Roadworks by the Bamff Drive

At last, the decision had to be made to do something about the dam in the distance. 

The beavers had rebuilt it after its breaching at the time of the logging of the Whitehills Plantation this time last year. Then, with all the rain, snow, snow-melt and more rain, they had gone on building up the dam so that the drive was lower than the water level at the dam. All this was continuing after the work of mitigation that we had carried out lower down the dam to protect the lodge at the end of the drive.

Water was increasingly running down the drive.

Lewis Smith (Lush) and his colleague, Terry, were keen to instal pond levellers, but felt that more radical action was necessary. Stewart Crabbe, the top of whose head is missing in the photograph on the right, found that the old stone culvert that drained the Big Pond was dug in very low. It would be necessary to unblock the culvert, in which case the dam below could not be allowed to be rebuilt, or to instal a new pipe under the drive, but lying over the old culvert. I was keen for the dam to be restored as much as would be consistent with a dry drive.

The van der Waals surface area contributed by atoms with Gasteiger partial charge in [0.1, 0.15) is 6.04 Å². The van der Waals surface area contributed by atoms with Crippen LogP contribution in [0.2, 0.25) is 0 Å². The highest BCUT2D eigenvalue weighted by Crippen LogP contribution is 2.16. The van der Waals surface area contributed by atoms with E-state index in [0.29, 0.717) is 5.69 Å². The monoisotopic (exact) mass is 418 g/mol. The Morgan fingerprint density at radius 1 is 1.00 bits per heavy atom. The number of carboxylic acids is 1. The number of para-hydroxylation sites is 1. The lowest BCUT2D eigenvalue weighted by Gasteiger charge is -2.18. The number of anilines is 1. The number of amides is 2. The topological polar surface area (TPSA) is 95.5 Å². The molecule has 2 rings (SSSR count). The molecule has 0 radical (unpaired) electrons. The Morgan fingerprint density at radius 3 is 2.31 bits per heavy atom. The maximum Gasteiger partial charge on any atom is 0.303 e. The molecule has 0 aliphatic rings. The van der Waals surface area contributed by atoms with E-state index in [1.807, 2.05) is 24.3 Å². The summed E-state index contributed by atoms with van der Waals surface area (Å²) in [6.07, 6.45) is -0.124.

Accordingly, a pump was set to work to drain the pool that you see in the top two photographs and the dam was dismantled with great care to avoid sudden collapse. Next, Stewart Crabbe excavated the channel that leads to what had become the dammed pool.

Then the drive was dug up.

And the new pipe was installed.

Downstream, the dam had been lowered to the bed of the ditch.

Would the beavers return to rebuild, or would they move off?

By Monday we had the answer: the beavers had begun to rebuild their dam. It remains now to decide at what level to instal a flow device. 

I should say that the drop in the level of the water in the channel revealed a burrow, so the beavers will be keen to cover signs of its existence.